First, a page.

Last night, my twelve year old daughter made noodles for dinner as the entire family raced in five different directions. Fall sports season has kicked off, and two of our teen sons stood over the pot shoveling food faster than any backhoe I’ve seen at work. Was there the possibility that if they took the time to grab a plate, the remaining noodles might go AWOL?
I’ll never know. I was “preoccupied.”
The heightened irony of this dizzy-busy scene was that I was knee deep in preparations for an upcoming women’s workshop. The topic on which I am sharing? The importance of family meal time.
Gathering together around a shared family meal is an intentional measure that our family prioritizes, and yet somehow over the last month, that hour has gotten away.
With that lost hour, our family has lost more than feeding our bellies, we’ve lost an hour of feeding our souls. We’ve lost a sense of our family identity.
When we gather together as a family over a shared meal, it’s a time of being deliberate with our moments. By unplugging and insisting on a technology free time together, we come ready to share life as a family.
We turn off the lights, and eat by candlelight… nearly every dinner. Yes, even if it’s frozen pizza or Mac and Cheese, we let those candles flicker. It sets a tone at the table that soothes, calms, and relaxes our soul. We answer our “family dinner questions,” share our high’s and lows, discuss world view issues, but more importantly, we’re together as a family unit. Trust me, with five children (three teens, a middle schooler and elementary age child), “together” is something we have to battle for, yes, it’s a fight with schedules to make that time intentional.
The culture continually pulls our children away from us, and the family’s lack of gathering for meals is just another one of Satan’s victims in his long list of cultural decay.
The Journal of American Medical Association conducted a study a few years ago that suggested that parental connectedness was the single biggest factor in protecting adolescents from such risks as failing in school, drug and alcohol abuse, as well as teenage pregnancy.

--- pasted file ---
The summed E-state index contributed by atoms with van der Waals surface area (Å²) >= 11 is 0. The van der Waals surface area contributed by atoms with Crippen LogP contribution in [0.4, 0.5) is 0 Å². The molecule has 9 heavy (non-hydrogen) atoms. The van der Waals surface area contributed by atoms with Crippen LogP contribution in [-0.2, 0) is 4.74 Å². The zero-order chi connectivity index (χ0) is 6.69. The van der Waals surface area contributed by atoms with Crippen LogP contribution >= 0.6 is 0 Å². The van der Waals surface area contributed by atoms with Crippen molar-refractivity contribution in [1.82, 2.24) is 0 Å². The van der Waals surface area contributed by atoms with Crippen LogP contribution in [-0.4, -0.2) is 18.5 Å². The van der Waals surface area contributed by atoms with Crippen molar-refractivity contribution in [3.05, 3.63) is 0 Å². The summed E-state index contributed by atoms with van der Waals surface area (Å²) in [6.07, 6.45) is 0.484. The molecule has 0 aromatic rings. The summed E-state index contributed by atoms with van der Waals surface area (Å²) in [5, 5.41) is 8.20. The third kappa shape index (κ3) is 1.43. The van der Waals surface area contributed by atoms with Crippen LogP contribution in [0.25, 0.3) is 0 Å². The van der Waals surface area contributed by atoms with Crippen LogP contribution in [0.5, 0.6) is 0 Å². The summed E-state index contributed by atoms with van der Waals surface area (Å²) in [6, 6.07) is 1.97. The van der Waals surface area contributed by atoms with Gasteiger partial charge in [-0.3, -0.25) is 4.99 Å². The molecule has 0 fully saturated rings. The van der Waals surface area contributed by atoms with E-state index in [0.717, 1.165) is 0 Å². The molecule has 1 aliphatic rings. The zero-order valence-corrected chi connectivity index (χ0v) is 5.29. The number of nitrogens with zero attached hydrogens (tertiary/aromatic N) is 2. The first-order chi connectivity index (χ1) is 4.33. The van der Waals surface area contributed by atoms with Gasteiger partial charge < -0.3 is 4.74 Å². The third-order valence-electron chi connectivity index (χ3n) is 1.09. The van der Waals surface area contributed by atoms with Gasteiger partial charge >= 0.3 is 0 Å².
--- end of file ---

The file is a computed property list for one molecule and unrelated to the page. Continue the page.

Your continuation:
Do you know what else this study suggested? Mealtime is the primary avenue to connect!
As fall schedules ramp up, and the lazy days of summer leave, I ask you to join me in fighting for your family meal time. That may mean making some serious adjustments. For us, it means eating some quick snacks on the run to tie us over until a late night, after sports, dinner. When our children were young, and my husband worked long hours, it meant rearranging our sleeping schedule to fight for our family time. We ate dinner at a late hour, even with toddlers, yet it was amazing how they quickly adjusted to sleeping in later as well.
It’s not easy, and it may not always be feasible, but if you’ve gotten away from this high priority, let’s challenge ourselves to bring back that time.
Remember, it’s not about having a five course meal, it’s about sharing life together.
We want to create a legacy of shared family moments around meals. Simple moments transformed into something magical. Memories cultivated through a tradition of intentional living. I want our children to remember…to remember breaking bread together, yet, if I continue on with the schedule of late, they’ll only remember breaking off a piece of bread and throwing it in the toaster by themselves.
So I am thankful that the Lord reminded me of my mission. As I prepared for my conference this week, he reminded me of how passionate I am about bringing families back to the dinner table…starting with my own.
Won’t you join me? Let’s fight for it together!!
Love the idea of the family dinner questions and eating by candlelight! Right now, its just hubby, our 2 1/2 year old son, and I with baby on the way so getting together for a meal isn’t so hard, YET! lol I can’t imagine five kids so spread apart, you are a strong momma!
Hi Jen, I’m wondering how you deal with picky eaters, who can quickly turn a pleasant family dinner into a stressful family showdown, at least in our house.
@Mary, Mary, that is such an important question. I did a post on it awhile back and the comments are great too since I posed the question to my readers.
For our family, it was a character issue, not a sensory disorder as some of my readers mentioned, and I knew I needed to deal with their character that went along with the ungrateful heart. Read the post, and the comments…hope its helpful.
@Jen, THANKS!!! Very helpful.
This month your family is missing their normal “family meal time”….
Try not to feel too bad about it…
Be proud you have given them the experience so often that they will miss it now when they don’t have it for a while…it proves to them it’s true importance in their lives.